The Royal College of Psychiatrists (RCPsych) is calling on the government to invest more than £40m in young people’s addiction services to ‘prevent lifelong addiction’.
The number of young people in treatment has fallen by 40 per cent since 2014-15, it says, with funding cut by 37 per cent since 2013-14.
Eight of the nine English regions have made ‘real terms cuts’, the college’s analysis says, with London losing £4.6m, the West Midlands £7.6m and the North West more than £9m, part of an overall total of £26m cut since 2013-14. Meanwhile the number of young people accessing treatment across the period from April to January has dropped from almost 15,000 in 2014-15 to just under 9,000 in 2020-21, although the college acknowledges this year’s figure could have been worsened by the pandemic.
Most young people accessing services do so for cannabis use, while almost half have a problem with alcohol – in 2018-19 there were more than 40,000 alcohol-related admissions among the under 24s, over a quarter of which were for mental and behavioural disorders due to alcohol use. RCPscyh wants to see £43m of funding for local authorities allocated urgently to ‘bring spending on youth addictions services back to at least the 2013/14 level’ – equivalent to 2.4 per cent of public health spending.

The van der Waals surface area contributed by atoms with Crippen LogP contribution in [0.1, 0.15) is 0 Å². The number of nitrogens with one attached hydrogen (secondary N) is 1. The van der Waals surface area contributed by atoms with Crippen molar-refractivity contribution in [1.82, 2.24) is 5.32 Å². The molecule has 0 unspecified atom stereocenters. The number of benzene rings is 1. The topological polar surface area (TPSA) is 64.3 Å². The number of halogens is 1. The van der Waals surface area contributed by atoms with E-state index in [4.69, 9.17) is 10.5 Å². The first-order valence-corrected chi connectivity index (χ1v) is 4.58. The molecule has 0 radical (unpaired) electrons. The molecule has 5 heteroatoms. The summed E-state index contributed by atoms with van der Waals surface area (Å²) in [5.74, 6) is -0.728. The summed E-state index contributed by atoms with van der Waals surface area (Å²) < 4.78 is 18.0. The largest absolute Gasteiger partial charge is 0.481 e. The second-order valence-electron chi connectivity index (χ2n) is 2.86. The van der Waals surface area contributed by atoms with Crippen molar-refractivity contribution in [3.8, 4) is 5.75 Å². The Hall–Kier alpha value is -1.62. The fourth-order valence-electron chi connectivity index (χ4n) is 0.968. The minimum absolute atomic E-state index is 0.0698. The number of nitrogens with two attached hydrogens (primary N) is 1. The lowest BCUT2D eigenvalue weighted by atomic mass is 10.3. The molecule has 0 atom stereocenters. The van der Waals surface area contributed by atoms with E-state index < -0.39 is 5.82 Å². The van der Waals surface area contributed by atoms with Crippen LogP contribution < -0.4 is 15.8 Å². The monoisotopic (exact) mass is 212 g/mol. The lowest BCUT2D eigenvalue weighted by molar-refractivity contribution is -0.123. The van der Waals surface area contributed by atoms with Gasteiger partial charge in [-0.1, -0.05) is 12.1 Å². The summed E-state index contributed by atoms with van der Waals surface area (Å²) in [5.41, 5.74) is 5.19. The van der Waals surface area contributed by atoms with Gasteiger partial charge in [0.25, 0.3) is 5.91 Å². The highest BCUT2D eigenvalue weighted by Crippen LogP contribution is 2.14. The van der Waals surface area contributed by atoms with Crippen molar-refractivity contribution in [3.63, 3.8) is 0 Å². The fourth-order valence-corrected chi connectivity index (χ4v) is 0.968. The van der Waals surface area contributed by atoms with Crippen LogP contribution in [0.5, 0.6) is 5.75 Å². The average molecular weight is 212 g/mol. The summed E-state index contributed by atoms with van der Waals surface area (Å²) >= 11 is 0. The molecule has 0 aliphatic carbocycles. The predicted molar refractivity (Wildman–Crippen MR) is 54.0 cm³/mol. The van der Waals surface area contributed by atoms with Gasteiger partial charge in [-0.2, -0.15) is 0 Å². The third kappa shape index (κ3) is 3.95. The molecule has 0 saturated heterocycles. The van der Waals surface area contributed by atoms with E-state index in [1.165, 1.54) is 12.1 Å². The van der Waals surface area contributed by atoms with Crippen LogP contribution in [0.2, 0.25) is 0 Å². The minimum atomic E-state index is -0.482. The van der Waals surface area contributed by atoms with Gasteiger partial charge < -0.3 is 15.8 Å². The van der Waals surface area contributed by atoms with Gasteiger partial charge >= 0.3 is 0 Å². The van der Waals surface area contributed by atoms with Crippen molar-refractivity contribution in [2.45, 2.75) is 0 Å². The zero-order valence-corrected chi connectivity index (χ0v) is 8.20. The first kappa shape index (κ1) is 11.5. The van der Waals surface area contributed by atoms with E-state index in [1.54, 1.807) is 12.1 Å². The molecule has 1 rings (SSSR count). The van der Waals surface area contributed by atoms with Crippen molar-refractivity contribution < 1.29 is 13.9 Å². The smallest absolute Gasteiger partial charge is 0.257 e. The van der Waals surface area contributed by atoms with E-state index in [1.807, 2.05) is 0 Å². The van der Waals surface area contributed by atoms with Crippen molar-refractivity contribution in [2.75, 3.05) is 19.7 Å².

‘These cuts risk condemning a generation of vulnerable young people with drug or alcohol problems to a lifetime of dependence and poor health, or in some cases, an early death,’ said vice-chair of RCPsych’s addictions faculty, Dr Emily Finch. ‘It’s completely unsustainable and unbelievably short-sighted. We need to wake up to the fact that money spent on addictions services saves the NHS a whole lot more in the long run, whether that’s in A&E or in other mental health services. On top of all this, the pandemic has made a dire situation even worse, as even more young people have been left unable to access services.’